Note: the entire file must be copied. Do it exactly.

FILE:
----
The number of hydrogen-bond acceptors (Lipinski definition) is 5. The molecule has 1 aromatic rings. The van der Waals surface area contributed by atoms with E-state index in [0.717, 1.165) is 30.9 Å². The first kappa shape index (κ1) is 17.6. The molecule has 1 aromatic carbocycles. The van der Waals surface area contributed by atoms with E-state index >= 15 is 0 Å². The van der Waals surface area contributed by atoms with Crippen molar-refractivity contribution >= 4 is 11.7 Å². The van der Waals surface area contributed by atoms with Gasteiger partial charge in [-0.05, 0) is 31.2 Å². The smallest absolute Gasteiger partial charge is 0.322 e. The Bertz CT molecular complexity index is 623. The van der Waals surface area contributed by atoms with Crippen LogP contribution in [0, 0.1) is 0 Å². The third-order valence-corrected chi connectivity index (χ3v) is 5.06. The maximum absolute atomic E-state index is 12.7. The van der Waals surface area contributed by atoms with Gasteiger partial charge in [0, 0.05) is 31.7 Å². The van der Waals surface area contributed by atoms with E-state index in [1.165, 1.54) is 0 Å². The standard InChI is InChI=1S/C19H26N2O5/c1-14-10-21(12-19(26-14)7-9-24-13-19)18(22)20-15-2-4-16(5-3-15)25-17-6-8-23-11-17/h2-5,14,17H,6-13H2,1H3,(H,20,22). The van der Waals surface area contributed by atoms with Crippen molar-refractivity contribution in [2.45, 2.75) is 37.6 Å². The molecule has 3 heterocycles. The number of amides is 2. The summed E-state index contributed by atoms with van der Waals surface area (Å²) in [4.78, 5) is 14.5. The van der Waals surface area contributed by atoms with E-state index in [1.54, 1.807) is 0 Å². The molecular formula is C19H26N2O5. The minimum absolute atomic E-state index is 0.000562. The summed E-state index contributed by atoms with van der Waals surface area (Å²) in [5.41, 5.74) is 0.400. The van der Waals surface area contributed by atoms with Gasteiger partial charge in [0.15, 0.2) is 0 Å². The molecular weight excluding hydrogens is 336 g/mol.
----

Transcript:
The number of hydrogen-bond acceptors (Lipinski definition) is 5. The molecule has 1 aromatic rings. The van der Waals surface area contributed by atoms with E-state index in [0.717, 1.165) is 30.9 Å². The first kappa shape index (κ1) is 17.6. The molecule has 1 aromatic carbocycles. The van der Waals surface area contributed by atoms with E-state index >= 15 is 0 Å². The van der Waals surface area contributed by atoms with Crippen molar-refractivity contribution >= 4 is 11.7 Å². The van der Waals surface area contributed by atoms with Gasteiger partial charge in [-0.05, 0) is 31.2 Å². The smallest absolute Gasteiger partial charge is 0.322 e. The Bertz CT molecular complexity index is 623. The van der Waals surface area contributed by atoms with Crippen LogP contribution in [0, 0.1) is 0 Å². The third-order valence-corrected chi connectivity index (χ3v) is 5.06. The maximum absolute atomic E-state index is 12.7. The van der Waals surface area contributed by atoms with Gasteiger partial charge in [0, 0.05) is 31.7 Å². The van der Waals surface area contributed by atoms with E-state index in [1.165, 1.54) is 0 Å². The standard InChI is InChI=1S/C19H26N2O5/c1-14-10-21(12-19(26-14)7-9-24-13-19)18(22)20-15-2-4-16(5-3-15)25-17-6-8-23-11-17/h2-5,14,17H,6-13H2,1H3,(H,20,22). The van der Waals surface area contributed by atoms with Crippen molar-refractivity contribution in [2.45, 2.75) is 37.6 Å². The molecule has 3 heterocycles. The number of amides is 2. The summed E-state index contributed by atoms with van der Waals surface area (Å²) in [4.78, 5) is 14.5. The van der Waals surface area contributed by atoms with E-state index in [1.54, 1.807) is 0 Å². The molecular formula is C19H26N2O5. The minimum absolute atomic E-state index is 0.000562. The summed E-state index contributed by atoms with van der Waals surface area (Å²) in [5.41, 5.74) is 0.400. The van der Waals surface area contributed by atoms with Gasteiger partial charge in [0.15, 0.2) is 0 Å². The molecular weight excluding hydrogens is 336 g/mol.